Lancing College , Quadrangle, 1989
Photographer Mark Draisey was given the opportunity to capture a unique and in-depth insight into the history-laden Public Schools of Britain [in the UK what are called "Public Schools" are actually the elite private schools] . Since the start of the project many years ago, he has assumed a collection of over 2000 high quality photographs documenting the lifestyle of boys' boarding schools across the UK. His series witnessed the changes these schools went through over the years and after thirty years of work, the photographs will soon be released in a beautiful book.
Charterhouse Dormitory, 1987
Christ's Hospital, School Uniform, 1986
Mark Draisey: I first became interested in places like Oxford and Cambridge Universities and the public schools of Britain when I was at art college studying illustration and photography, partly because of programmes such as Brideshead Revisited televised in the late 70's which depicted the English upper classes at Oxford. I was intrigued by boarding school life, the traditions and grandeur of such establishments.
Eton College, 1985
Eton College, Procession of Boats, 2010
In my final year at art school, I set myself a project to photograph a day in the life of a public school, which actually involved many visits to Hurstpierpoint College to cover all aspects of school life. This lead on to extending the project to ten schools because I found it all so interesting, especially as it was rare for anyone to be allowed to candidly photograph them without restriction. After a couple of years, I approached a publisher who was interested in producing a book, but they insisted on a minimum of 25 schools all over the British Isles. I was very fortunate to be granted access to most of the schools I wrote to from 1985-1991.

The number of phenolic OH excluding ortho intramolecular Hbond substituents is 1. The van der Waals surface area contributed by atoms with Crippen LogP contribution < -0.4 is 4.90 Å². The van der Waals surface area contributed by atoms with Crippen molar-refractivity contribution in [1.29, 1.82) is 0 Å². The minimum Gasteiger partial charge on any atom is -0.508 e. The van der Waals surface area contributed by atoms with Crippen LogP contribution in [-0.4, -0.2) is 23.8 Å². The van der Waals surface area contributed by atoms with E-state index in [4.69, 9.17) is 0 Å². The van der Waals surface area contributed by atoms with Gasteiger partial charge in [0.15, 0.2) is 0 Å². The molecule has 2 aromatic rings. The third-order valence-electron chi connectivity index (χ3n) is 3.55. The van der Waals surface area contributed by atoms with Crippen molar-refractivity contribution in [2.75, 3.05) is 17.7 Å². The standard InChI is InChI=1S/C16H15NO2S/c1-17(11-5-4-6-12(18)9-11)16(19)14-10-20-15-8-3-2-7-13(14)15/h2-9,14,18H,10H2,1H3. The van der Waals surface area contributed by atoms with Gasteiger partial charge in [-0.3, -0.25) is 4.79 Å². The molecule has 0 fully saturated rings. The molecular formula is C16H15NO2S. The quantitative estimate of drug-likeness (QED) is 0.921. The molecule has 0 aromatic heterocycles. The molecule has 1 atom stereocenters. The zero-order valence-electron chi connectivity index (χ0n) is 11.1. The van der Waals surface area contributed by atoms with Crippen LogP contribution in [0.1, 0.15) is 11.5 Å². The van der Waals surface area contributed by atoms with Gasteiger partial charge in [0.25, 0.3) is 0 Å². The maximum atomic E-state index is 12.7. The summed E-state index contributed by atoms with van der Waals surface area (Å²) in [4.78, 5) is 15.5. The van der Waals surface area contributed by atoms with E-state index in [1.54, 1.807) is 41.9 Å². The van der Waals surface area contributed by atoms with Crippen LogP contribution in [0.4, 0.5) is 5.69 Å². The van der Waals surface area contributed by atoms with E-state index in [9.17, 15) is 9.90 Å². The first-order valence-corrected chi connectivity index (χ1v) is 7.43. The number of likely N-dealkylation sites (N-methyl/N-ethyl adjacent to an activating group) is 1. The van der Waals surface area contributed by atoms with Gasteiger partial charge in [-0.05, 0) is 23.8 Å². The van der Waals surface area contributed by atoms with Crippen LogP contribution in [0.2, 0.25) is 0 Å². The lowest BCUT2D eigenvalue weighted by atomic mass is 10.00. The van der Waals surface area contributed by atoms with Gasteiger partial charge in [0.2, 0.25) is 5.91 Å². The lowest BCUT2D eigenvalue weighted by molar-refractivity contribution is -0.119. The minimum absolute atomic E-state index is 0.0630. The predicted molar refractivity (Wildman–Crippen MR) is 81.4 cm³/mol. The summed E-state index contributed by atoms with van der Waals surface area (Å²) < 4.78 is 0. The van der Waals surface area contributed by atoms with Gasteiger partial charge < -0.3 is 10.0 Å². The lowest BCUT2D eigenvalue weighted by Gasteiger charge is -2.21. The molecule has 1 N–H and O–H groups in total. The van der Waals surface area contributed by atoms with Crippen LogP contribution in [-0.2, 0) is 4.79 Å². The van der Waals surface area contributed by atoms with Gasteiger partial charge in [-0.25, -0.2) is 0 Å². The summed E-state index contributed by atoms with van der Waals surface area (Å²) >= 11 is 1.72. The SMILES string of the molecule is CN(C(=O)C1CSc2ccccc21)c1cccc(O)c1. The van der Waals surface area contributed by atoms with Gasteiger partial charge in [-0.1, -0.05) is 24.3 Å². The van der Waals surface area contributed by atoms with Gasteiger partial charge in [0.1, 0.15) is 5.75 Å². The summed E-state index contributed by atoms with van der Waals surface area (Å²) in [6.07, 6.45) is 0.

Eton College Game, 2010
Haileybury Dormitory, 1986
I think, above all, it's the atmosphere and sense of history that surrounds you in these ancient schools. The King's School Canterbury is reputed to be Britain's oldest school having been founded in 597 AD and you can definitely feel the heritage as you walk around. Some schools have very unusual uniforms which also add to the charm and interest, such as Eton and Harrow with their tail coats and a host of multi-coloured blazers, caps and scarves. Then there is Christ's Hospital School who's uniform has changed little since its beginnings in the 1550's.
Eton is possibly the most photogenic because of its size and breadth of tradition, but I found Winchester College, architecturally, the most beautiful.
Haileybury Rackets Court, 1986
Harrow School, Football, 1988
On British schools:
Most people outside of the UK get confused that our public schools are in fact private. However, the reasons for this are too complex to fit in here. Your readers might not be aware that many violent rebellions took place at various schools during the 19th century due to the appalling conditions and inadequate food.
[something that differentiates these schools] really is their 'Britishness' and history I guess. In the UK we tend to cling on to ancient traditions no matter how irrelevant they are in the modern world.
Harrow School, 1988
King's School, Canterbury, 1989
On catching the boys in their natural habitat:
Most of the time, the boys were too busy getting on with their everyday routines to be distracted by my camera, but given the chance, most wanted to be included in my photos.
Loretto School, Chapel, 1990
Apart from the aforementioned quirky uniforms, I believe it is the fact that boys here are given enormous powers as they reach their final years at school. They organise societies, games fixtures, and at some schools, their own timetable. In times gone by, they even administered corporal punishment to other boys (phased out by the 1980's). This gives them a head start over non-boarding school students when it comes to confidence and leadership skills.
Marlborough College, Beagles, 1988
Monmouth School, Rowing, 1990
Radley College, Oxford, 1987
Repton School, Classroom, 1990
I was fortunate enough to record these schools at a time just prior to massive changes both in the level of comfort of the living conditions and improving the general facilities, but the biggest change was the introduction of girls to many of the schools.
Rugby School, 1986
Sherborne School, Abbey, 1987
Stowe, Fencing Class, 1987
Wellington College, Bedroom, 1986
Although I went to a state school, it was very similar to public schools academically, sporting-wise and in its traditions. After nearly 30 years of trying, a book of my school photographs is due for publication later this year.
Wellington College, Combined Cadet Force, 1986
Winchester College, Chamber Court, 1987
Winchester College, Football, 1987
Ampleforth College, House Lunch
Christ's Hospital School, Open Air Lesson
You can see more of Mark Draisey's British School photography on his website.